Saturday, March 31, 2012

and now, to find work ...

and so, daughter and her batch mates had graduated. another fine young crop of highly skilled individuals added to the work force.  problem is, are there enough available jobs for them?  has not the papers shown that in our country many are unemployed or underemployed?  from time to time, as i browsed the internet, i also come across news from other parts of the globe that this problem of lack of jobs is also prevalent in other countries. in most third-world countries.  imagine my surprise when i came across the information that even in the mighty united states this is also happening now!

well, daughter and the rest of the young graduates must be prepared to job hunt.  they are skilled, they are educated.  they have the enthusiasm of youth, the verve, the gung-ho attitude, the wildness even, the hope, the positivity, and the keen sense of excitement to discover Life's other possibilities for them.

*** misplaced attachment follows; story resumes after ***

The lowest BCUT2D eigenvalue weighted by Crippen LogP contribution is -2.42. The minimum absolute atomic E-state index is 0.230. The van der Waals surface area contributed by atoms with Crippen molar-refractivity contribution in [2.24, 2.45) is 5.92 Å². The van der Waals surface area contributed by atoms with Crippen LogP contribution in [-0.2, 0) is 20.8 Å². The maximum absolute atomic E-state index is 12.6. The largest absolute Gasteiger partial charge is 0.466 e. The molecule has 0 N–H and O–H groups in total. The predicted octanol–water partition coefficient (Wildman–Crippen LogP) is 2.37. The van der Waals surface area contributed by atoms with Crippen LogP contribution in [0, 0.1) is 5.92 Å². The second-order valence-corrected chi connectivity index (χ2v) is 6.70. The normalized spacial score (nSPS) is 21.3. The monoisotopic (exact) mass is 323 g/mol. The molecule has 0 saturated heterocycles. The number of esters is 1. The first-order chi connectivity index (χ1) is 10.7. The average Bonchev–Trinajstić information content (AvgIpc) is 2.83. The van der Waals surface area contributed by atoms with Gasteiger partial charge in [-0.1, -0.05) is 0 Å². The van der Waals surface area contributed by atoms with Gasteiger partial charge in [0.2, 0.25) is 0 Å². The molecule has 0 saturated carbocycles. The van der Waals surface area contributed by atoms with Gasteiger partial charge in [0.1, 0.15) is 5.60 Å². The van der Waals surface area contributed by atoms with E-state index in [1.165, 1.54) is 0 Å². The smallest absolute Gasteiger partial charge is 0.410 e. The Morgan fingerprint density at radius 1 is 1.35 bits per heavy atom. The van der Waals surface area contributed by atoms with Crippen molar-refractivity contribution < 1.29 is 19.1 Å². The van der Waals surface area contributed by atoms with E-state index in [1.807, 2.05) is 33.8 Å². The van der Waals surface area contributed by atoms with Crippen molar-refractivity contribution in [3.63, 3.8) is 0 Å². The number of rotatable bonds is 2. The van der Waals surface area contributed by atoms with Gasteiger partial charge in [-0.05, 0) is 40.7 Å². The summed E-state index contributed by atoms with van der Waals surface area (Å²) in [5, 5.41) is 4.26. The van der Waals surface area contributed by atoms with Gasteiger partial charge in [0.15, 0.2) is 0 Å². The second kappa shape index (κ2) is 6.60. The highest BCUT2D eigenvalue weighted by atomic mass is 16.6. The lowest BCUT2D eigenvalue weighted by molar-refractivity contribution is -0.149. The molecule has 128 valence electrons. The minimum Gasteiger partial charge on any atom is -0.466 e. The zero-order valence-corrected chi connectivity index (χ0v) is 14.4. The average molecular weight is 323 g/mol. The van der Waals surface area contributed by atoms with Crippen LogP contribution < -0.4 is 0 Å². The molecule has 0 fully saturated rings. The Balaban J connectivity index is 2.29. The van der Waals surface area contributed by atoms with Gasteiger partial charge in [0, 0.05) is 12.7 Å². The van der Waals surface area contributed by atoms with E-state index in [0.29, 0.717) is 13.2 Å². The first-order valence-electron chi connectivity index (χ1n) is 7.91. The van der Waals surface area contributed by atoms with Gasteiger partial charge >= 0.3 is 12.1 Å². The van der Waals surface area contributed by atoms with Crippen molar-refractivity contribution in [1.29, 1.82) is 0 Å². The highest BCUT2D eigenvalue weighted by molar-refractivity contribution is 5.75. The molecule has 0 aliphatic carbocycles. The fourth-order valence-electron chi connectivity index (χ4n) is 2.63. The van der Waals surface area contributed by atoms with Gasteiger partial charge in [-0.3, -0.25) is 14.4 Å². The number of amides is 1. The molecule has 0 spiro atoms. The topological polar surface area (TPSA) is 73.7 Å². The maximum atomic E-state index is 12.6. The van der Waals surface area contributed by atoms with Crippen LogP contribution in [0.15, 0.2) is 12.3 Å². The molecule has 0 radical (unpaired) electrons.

this early i am telling my daughter that university or college life is way much different from the work world.  way much different. i cannot elaborate, i cannot explain much. i just wanted her to anticipate that what she experienced as a student will not approximate the challenges of a working person.  of course, she is expected to use the skills she learned in school to hurdle the tests at work once she lands a job.